Digital Autonomous Corporation or Decentralized Autonomous Corporation or Distributed Autonomous Corporation http://en.wikipedia.org/wiki/Digital_Autonomous_Corporation

Virtual Company leveraging BitCoin/Block Chain?

Nov'2013: Daniel Larimer, who created the concept, revisits its definition. I think the most obvious metric of identifying a DAC is that it must have its own block chain in which shares of the DAC are exchanged. Without equity there is no means by which the DAC can be ‘owned’ or through which profits from the DAC may be distributed. All corporations have equity and DACs are no different. A DAC must not depend upon any single individual, company or organization to have value... A DAC must not depend upon any legally binding contracts or laws such as copy right or patents.

Jan'2014: Imagine a corporation that engages in economic activity without guidance or direction from humans. Programmed with a mission statement—maximize profit for shareholders from the sale of widgets, for example—the corporation could own capital, enter contracts, and employ robots. People could even be hired for more creative tasks. Such an entity would live on the Internet, distributed across thousands or millions of nodes (stakeholders who host the DAC on their computer).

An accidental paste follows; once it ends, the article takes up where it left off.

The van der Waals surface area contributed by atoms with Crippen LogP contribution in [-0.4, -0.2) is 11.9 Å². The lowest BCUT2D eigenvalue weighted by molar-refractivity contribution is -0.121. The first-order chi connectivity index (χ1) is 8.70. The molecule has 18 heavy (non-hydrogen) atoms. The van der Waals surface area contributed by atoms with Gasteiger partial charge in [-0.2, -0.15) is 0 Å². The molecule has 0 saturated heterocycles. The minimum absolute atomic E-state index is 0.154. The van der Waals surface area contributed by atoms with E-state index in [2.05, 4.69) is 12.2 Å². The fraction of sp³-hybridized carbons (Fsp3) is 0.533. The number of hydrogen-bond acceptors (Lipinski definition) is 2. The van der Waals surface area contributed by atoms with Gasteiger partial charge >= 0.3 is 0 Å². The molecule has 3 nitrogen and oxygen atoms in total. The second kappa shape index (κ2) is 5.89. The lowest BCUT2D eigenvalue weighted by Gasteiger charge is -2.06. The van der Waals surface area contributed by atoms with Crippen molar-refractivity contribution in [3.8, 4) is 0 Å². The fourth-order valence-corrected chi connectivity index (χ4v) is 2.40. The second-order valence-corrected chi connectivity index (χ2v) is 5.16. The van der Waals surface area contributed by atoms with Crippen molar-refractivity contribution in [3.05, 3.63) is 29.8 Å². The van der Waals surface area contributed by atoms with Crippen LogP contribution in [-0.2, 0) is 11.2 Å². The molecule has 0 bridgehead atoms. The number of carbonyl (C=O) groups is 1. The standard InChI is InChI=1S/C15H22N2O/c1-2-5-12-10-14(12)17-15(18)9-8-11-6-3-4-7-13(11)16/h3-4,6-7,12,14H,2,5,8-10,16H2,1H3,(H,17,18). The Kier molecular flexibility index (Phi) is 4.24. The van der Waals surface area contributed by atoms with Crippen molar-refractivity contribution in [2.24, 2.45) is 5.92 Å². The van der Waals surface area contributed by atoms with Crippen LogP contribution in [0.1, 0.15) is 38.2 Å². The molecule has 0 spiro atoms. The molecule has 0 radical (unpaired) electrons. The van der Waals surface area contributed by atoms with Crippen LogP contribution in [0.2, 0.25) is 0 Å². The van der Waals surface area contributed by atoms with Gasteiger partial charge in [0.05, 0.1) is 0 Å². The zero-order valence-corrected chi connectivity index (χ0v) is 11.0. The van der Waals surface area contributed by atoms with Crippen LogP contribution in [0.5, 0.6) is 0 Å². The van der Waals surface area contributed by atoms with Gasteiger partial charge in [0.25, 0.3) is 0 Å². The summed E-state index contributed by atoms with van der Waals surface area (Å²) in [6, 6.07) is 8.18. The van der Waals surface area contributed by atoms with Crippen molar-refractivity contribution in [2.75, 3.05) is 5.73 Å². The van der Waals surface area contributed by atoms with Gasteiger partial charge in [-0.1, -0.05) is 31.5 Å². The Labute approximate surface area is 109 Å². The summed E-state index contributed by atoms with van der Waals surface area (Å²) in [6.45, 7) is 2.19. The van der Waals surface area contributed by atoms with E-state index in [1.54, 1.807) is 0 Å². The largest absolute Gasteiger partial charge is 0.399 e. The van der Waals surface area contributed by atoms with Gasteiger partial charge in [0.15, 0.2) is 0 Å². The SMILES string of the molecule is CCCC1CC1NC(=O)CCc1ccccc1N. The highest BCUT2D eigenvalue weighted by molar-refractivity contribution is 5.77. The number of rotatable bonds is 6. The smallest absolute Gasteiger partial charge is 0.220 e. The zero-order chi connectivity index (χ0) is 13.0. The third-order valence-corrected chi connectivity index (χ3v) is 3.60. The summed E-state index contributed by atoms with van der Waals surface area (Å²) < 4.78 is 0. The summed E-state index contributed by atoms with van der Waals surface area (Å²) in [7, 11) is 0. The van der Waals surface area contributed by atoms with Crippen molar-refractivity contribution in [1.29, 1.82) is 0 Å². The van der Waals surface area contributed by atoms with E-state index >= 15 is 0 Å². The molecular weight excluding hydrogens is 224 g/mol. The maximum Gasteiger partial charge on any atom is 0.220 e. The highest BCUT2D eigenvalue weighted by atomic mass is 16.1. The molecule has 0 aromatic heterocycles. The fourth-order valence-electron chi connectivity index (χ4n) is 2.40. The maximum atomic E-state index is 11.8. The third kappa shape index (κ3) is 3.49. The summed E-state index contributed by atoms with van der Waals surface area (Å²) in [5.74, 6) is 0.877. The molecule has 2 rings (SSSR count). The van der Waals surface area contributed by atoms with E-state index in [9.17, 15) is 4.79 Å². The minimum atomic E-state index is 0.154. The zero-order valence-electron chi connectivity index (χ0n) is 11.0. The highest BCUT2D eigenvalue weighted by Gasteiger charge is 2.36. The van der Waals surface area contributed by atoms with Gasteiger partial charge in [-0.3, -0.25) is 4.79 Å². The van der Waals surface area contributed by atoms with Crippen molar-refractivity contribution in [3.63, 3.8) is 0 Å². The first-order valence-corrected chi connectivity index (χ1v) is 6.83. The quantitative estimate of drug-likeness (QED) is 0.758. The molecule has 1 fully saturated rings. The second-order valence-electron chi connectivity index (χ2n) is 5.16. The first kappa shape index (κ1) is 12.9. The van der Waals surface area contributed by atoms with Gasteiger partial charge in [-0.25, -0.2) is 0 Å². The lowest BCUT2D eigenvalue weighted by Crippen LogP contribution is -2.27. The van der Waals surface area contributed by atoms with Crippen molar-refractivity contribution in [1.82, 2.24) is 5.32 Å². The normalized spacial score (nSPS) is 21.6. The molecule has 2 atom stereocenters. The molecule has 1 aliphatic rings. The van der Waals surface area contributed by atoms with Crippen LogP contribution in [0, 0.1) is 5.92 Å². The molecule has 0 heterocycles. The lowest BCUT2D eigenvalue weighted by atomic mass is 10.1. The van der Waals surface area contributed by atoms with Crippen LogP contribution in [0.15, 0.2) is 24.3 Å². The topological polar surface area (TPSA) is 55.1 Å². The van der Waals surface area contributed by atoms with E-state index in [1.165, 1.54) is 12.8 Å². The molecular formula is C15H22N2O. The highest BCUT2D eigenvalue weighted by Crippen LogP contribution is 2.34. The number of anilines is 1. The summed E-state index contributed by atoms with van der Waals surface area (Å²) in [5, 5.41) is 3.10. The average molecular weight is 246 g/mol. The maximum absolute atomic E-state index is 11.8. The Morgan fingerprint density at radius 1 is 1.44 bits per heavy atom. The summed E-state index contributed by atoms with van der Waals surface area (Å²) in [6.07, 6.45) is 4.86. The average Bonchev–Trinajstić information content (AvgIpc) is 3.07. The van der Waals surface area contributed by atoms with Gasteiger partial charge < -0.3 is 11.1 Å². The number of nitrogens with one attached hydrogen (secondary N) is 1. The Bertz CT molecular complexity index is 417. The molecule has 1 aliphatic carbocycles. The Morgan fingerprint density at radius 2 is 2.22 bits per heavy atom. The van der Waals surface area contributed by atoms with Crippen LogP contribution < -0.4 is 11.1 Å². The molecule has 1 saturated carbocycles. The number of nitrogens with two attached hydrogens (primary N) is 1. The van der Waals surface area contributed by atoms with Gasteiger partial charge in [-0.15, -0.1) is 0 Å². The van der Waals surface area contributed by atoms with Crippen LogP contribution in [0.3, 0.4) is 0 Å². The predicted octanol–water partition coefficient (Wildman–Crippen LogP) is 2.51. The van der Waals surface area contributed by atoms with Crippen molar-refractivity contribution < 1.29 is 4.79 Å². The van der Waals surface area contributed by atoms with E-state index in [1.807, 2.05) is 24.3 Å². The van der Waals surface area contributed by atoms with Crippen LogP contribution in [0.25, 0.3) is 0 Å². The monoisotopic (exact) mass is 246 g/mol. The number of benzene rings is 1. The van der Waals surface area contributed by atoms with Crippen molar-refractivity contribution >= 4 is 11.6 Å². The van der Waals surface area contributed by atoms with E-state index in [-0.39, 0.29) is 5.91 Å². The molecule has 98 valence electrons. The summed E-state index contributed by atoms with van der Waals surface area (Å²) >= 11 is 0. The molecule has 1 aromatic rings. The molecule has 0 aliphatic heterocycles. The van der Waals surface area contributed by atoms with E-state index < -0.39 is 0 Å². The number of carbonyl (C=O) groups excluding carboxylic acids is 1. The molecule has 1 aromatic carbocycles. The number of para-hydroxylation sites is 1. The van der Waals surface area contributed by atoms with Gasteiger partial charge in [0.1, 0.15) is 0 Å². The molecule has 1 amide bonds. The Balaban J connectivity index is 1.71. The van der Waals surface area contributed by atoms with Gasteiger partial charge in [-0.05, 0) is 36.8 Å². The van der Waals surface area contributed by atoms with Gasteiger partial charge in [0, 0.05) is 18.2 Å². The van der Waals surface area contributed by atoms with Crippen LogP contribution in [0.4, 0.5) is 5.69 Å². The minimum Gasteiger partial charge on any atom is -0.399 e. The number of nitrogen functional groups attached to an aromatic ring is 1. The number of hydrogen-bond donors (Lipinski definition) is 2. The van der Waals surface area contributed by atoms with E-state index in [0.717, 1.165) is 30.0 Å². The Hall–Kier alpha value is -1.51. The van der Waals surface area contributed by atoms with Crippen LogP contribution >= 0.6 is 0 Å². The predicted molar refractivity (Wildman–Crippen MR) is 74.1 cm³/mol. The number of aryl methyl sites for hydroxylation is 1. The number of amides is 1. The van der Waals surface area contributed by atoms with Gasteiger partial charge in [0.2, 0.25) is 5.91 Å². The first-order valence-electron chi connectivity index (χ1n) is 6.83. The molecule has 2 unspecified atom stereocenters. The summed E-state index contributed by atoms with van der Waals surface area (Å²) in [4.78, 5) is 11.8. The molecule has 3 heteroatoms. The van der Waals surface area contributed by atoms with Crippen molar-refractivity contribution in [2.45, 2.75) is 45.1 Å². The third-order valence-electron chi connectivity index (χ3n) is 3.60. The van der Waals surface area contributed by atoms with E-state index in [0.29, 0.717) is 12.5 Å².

• Unlikely you could freeze code/rules up front, so still need Governance process for change management. Nomic Game?

Apr'2014: With Ethereum, one could code a constitution for a nongeographic country that people can choose to join, pay taxes to, receive benefits from and cast votes in — and whose rules they would then have to obey. One could design a transnational microlending program or a scheme for universal basic income or a new kind of credit score. In one online video two Ethereum pioneers demonstrate how to code a simple marriage contract. The world’s next social contracts, the successors to the Declaration of the Rights of Man and the U.S. Constitution (Virtual State), could be written in Ethereum’s programming language. What makes much of this possible is also perhaps the creepiest outgrowth of cryptocurrency 2.0: distributed autonomous organizations, or DAOs. Based on charters taking the form of code on a peer-to-peer network, these are entities that could automate many of the tasks of a conventional organization with varying levels of human input.

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